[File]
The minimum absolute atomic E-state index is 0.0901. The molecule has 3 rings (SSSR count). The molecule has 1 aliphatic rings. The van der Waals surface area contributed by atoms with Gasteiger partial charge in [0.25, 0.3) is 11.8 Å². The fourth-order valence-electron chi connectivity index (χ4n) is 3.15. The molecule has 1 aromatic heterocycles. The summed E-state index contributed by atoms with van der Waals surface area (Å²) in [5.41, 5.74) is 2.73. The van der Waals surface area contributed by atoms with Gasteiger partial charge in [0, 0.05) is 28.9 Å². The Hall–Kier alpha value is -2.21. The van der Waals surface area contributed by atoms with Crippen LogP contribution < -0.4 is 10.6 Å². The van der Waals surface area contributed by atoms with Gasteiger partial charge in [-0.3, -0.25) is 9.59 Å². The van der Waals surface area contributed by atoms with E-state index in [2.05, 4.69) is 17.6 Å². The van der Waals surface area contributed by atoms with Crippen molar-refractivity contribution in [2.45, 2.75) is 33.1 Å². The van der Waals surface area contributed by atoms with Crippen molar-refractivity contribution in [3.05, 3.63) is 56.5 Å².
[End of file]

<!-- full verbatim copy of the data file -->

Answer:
The minimum absolute atomic E-state index is 0.0901. The molecule has 3 rings (SSSR count). The molecule has 1 aliphatic rings. The van der Waals surface area contributed by atoms with Gasteiger partial charge in [0.25, 0.3) is 11.8 Å². The fourth-order valence-electron chi connectivity index (χ4n) is 3.15. The molecule has 1 aromatic heterocycles. The summed E-state index contributed by atoms with van der Waals surface area (Å²) in [5.41, 5.74) is 2.73. The van der Waals surface area contributed by atoms with Gasteiger partial charge in [0, 0.05) is 28.9 Å². The Hall–Kier alpha value is -2.21. The van der Waals surface area contributed by atoms with Crippen LogP contribution < -0.4 is 10.6 Å². The van der Waals surface area contributed by atoms with Gasteiger partial charge in [-0.3, -0.25) is 9.59 Å². The van der Waals surface area contributed by atoms with E-state index in [2.05, 4.69) is 17.6 Å². The van der Waals surface area contributed by atoms with Crippen molar-refractivity contribution in [2.45, 2.75) is 33.1 Å². The van der Waals surface area contributed by atoms with Crippen molar-refractivity contribution in [3.05, 3.63) is 56.5 Å².